What's the meeping deal?

“Meep” is banned at Danvers High in Massachusetts in response to a Facebook-organized student plot to say “meep” frequently in class.

Principal Thomas Murray banned the word last week after school officials got wind of a student plan brewing on Facebook to stage a major disruption on school grounds using the word “meep.”

“Meep,” which can be used to replace any word, was popularized by the lab assistant Beaker, a Muppet.

If the issue is the use of nonsense words to waste time in class, you’d think the principal should ban all nonsense words, not just “meep.” After all, what about “moop?”

Danvers was the site of the Salem Witch Trials, points out Core Knowledge Blog.

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  1. Meep!

  2. I’m glad I clicked through to the news article… I can’t imagine the response from the police after having a harmless email forwarded to them as though it were an actual issue. One hopes it was bemusement….

    I would have liked some more information on the “major disruption” that had been planned. A bunch of kids saying “meep”–or anything else for that matter–hardly seems like something to get up in arms about. From the sounds of it, the kids didn’t even have to go through with their plan to achieve the desired effect.

  3. That just whomps!

  4. On its face, this situation does seem awfully silly. But without more information about the situation there in Danvers–and the current information is ever so thin–it’s hard to make any confident judgments of the principal or his motivations.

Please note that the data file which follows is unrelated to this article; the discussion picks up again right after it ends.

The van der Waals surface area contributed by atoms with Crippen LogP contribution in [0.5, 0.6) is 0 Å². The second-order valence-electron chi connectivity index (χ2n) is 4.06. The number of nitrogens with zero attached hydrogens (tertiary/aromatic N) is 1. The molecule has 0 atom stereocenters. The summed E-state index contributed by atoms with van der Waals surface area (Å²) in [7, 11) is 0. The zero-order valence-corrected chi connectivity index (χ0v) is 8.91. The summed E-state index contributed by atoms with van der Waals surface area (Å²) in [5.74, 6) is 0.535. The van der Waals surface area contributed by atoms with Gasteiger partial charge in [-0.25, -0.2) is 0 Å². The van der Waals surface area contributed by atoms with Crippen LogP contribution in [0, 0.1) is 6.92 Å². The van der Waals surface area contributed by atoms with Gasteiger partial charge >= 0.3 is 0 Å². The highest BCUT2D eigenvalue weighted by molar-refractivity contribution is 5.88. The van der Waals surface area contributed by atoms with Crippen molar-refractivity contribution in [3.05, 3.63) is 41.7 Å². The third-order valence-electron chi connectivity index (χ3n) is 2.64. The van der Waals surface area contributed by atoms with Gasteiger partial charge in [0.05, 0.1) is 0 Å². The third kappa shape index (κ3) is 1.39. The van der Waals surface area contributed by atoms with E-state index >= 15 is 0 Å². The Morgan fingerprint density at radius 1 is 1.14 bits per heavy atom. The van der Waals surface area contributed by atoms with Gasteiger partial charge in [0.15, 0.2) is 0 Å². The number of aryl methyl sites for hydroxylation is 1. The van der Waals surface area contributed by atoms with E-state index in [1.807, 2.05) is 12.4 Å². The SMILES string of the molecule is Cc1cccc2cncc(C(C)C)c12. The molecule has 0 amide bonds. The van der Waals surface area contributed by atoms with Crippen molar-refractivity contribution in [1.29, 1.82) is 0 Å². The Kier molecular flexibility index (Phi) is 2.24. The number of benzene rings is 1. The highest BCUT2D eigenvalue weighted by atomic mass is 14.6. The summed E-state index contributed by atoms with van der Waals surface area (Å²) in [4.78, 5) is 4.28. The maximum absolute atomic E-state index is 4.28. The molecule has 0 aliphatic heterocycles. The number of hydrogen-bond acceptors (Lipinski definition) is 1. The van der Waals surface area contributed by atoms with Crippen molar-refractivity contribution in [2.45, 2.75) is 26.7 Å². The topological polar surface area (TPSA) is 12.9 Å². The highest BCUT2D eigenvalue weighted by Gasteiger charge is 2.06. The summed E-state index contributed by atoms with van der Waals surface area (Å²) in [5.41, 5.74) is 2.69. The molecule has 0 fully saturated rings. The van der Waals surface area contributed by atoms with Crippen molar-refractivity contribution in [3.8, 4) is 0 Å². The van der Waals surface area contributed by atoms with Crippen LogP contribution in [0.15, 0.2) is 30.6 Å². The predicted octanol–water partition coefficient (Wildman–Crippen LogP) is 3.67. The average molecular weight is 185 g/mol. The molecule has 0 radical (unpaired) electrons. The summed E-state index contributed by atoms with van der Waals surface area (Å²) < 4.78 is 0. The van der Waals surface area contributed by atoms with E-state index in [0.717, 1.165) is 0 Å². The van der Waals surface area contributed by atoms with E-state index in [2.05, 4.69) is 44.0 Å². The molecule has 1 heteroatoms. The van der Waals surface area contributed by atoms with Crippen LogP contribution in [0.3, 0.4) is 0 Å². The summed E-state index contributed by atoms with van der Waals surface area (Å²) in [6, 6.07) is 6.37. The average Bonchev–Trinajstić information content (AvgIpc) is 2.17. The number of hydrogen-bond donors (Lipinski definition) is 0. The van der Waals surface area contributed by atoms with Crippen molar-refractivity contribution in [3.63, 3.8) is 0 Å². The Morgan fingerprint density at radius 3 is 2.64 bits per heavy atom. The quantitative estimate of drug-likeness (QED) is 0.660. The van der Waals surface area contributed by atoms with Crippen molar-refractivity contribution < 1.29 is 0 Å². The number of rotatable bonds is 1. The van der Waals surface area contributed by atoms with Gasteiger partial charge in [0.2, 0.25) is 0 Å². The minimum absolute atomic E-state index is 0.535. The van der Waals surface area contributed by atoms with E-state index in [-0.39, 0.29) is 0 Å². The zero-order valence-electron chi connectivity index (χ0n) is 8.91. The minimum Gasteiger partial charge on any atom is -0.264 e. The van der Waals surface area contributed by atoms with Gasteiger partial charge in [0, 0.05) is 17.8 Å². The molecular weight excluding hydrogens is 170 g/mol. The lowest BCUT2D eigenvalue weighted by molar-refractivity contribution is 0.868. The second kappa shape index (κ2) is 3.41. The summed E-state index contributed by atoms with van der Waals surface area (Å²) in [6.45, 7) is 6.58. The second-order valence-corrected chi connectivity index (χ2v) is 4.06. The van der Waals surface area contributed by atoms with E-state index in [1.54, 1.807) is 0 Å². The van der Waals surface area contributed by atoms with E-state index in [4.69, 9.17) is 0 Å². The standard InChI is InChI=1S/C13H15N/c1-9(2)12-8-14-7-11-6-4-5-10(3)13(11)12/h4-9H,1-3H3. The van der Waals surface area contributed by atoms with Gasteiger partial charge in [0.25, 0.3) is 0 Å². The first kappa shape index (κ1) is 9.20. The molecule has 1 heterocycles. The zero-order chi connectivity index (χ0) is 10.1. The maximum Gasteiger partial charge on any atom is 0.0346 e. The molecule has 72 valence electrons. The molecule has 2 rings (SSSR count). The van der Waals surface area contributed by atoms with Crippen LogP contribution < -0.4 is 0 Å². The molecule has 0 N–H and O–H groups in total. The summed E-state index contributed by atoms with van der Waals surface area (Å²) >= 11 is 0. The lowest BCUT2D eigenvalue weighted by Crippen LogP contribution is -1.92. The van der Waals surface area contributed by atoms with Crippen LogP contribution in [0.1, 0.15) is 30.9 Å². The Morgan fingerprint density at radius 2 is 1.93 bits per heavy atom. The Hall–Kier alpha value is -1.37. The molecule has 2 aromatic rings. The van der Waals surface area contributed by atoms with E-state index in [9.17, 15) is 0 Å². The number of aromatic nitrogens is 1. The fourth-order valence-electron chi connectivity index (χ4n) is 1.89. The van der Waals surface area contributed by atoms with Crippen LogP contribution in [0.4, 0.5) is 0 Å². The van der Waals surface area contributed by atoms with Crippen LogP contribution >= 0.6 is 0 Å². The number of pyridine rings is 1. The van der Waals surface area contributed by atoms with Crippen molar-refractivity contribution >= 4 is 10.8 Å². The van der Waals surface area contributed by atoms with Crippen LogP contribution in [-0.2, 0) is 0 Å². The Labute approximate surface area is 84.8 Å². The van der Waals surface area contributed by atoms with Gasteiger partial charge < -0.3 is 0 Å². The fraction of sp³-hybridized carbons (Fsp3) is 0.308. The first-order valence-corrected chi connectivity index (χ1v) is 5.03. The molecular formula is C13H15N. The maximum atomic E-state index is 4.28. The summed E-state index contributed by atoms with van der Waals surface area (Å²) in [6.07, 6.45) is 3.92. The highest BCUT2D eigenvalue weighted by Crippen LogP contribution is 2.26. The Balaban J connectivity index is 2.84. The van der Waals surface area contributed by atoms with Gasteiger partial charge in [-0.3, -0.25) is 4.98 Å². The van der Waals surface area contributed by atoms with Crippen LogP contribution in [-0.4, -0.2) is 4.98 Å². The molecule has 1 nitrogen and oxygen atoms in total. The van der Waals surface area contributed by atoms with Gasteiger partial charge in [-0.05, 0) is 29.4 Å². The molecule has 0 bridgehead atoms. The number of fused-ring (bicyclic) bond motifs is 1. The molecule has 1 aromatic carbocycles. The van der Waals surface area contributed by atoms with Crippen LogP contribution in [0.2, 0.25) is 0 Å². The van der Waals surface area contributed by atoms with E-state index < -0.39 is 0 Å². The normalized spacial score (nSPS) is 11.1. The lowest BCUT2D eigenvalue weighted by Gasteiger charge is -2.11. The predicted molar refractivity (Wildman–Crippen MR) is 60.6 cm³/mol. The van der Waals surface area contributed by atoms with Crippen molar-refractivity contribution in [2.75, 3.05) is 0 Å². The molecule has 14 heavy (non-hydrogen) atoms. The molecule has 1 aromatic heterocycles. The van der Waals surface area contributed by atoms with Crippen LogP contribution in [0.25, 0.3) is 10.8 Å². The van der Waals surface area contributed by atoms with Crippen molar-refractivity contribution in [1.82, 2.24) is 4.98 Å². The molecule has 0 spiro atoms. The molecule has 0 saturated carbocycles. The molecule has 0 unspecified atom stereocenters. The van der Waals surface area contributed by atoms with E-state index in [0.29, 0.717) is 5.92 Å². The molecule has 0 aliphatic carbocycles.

5. Wasn’t Mrs. Danvers the deranged housekeeper in Hitchcock’s Rebecca?

  6. I guess they’ll have to ban the alternate usage popularized by Phineas&Ferb in:

    The Phineas and Ferb Episode “The Chronicles of Meap.”

  7. Back in my camp counseling days it was not uncommon to have a kid who was an over-reactor. When kids discovered this, they liked to make sport of spurring over-reactions to fairly innocuous things.

    The dual challenge was always in getting the kids to lay-off at the same time as trying to get the over-reactor to understand their role in exacerbating the situation.

    When I was in school, the state of the art was passing notes and getting everyone to knock their books off their desk when the clock ticked a particular number (or getting some poor slop to think that was going to happen so that they would be the only one actually doing it). I recall my brother telling me that in one class in his Exec MBA program students set up a “word of the day,” challenge. Someone would select a word and the challenge was to work it into the discussion as many times as possible. I don’t think the prof was invited to join.

  8. That’s why the principal gets the big bux.


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